WILDLIFE officials in Florida have confirmed that a man who disappeared on Monday while snorkelling in a state park, was killed by an alligator.
James Okkerse, 62, went missing in Blue Spring State Park on Monday morning. His body was found later in the afternoon.
The Volusia County Medical Examiner’s Office in Florida has ruled his death as being consistent with an alligator attack, the Florida Fish and Wildlife Conservation Commission said.
The four-metre alligator had previously been spotted in the area, and officials had been forced to close a swimming area the weekend before Okkerse’s death. Officials say the animal was killed because of the threat it posed to park guests.
Okkerse, who had been snorkelling with friends, was found near the alligator following several hours of searching.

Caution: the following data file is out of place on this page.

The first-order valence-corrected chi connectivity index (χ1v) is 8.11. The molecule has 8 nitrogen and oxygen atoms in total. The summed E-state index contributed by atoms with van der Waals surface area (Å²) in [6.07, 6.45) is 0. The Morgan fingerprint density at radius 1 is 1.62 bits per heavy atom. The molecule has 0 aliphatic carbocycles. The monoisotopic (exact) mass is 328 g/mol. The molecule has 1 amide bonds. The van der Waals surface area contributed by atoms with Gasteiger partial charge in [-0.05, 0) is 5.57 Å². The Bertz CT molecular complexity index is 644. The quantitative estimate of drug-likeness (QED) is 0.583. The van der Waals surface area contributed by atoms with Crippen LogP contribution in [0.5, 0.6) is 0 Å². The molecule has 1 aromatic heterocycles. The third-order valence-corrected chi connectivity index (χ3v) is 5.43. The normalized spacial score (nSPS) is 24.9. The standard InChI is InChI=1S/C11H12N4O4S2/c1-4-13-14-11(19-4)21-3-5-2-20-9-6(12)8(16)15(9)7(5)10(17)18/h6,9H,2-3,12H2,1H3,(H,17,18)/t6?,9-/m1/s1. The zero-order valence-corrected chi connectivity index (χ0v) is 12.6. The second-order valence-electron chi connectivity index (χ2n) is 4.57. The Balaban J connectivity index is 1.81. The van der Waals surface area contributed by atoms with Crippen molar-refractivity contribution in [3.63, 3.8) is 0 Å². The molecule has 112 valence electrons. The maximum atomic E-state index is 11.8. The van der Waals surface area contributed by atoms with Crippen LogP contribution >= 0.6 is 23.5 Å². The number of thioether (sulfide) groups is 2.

Carol Anen and her husband, who had been snorkelling with Okkerse, reported him missing, according to US news station Fox 35.
The trio met weekly to swim in the park, with Anen reportedly describing Okkerse as a “very strong swimmer” and a “healthy” man, WFTV reported.
Okkerse was wearing a mask and a snorkel when he vanished.
Anen said: “I went up to the hole to see where he was and I saw him floating along, I thought he was diving.
“When I got there, he totally disappeared.”
Florida Fish and Wildlife Conservation Commission spokesman Lenny Salberg would not say if there were signs of an alligator attack during a press briefing on Monday, according to the Daytona Beach News-Journal.
He said: “I don’t know if there were bite marks on the body or not. We found the body on the bottom.”
Officials have confirmed that Okkerse was not missing any limbs, the Orlando Sentinel reported.
Park rangers knew Okkerse because he had been swimming at Blue Spring, which is known for attracting manatees during the winter with its warm water, for more than 20 years.
Lenny Salberg of Florida Fish and Wildlife said: “If you got any kind of wild animal, alligator or whatever, that’s being aggressive to you, you need to pull back and call law enforcement and FWC.”